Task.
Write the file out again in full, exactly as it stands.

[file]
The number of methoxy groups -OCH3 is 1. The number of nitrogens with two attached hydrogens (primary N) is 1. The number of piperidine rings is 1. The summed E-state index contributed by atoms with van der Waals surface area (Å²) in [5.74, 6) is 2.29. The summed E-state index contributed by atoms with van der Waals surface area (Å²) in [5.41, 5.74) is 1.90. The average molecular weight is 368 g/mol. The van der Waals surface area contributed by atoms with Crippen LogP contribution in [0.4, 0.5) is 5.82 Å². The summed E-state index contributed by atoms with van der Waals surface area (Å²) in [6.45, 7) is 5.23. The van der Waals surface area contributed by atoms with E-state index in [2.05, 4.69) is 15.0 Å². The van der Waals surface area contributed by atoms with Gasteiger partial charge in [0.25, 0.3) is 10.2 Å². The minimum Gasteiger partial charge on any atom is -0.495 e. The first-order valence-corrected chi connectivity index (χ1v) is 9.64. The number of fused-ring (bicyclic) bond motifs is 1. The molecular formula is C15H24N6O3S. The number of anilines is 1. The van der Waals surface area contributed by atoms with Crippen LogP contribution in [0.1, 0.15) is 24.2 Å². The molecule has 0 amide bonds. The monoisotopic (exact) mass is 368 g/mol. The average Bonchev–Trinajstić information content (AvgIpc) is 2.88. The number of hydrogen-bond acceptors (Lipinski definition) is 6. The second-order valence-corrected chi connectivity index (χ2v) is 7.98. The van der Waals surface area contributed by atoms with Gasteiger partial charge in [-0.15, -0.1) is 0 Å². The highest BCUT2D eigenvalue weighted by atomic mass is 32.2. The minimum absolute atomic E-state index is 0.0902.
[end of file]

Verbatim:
The number of methoxy groups -OCH3 is 1. The number of nitrogens with two attached hydrogens (primary N) is 1. The number of piperidine rings is 1. The summed E-state index contributed by atoms with van der Waals surface area (Å²) in [5.74, 6) is 2.29. The summed E-state index contributed by atoms with van der Waals surface area (Å²) in [5.41, 5.74) is 1.90. The average molecular weight is 368 g/mol. The van der Waals surface area contributed by atoms with Crippen LogP contribution in [0.4, 0.5) is 5.82 Å². The summed E-state index contributed by atoms with van der Waals surface area (Å²) in [6.45, 7) is 5.23. The van der Waals surface area contributed by atoms with E-state index in [2.05, 4.69) is 15.0 Å². The van der Waals surface area contributed by atoms with Gasteiger partial charge in [0.25, 0.3) is 10.2 Å². The minimum Gasteiger partial charge on any atom is -0.495 e. The first-order valence-corrected chi connectivity index (χ1v) is 9.64. The number of fused-ring (bicyclic) bond motifs is 1. The molecular formula is C15H24N6O3S. The number of anilines is 1. The van der Waals surface area contributed by atoms with Crippen LogP contribution in [0.1, 0.15) is 24.2 Å². The molecule has 0 amide bonds. The monoisotopic (exact) mass is 368 g/mol. The average Bonchev–Trinajstić information content (AvgIpc) is 2.88. The number of hydrogen-bond acceptors (Lipinski definition) is 6. The second-order valence-corrected chi connectivity index (χ2v) is 7.98. The van der Waals surface area contributed by atoms with Gasteiger partial charge in [-0.15, -0.1) is 0 Å². The highest BCUT2D eigenvalue weighted by atomic mass is 32.2. The minimum absolute atomic E-state index is 0.0902.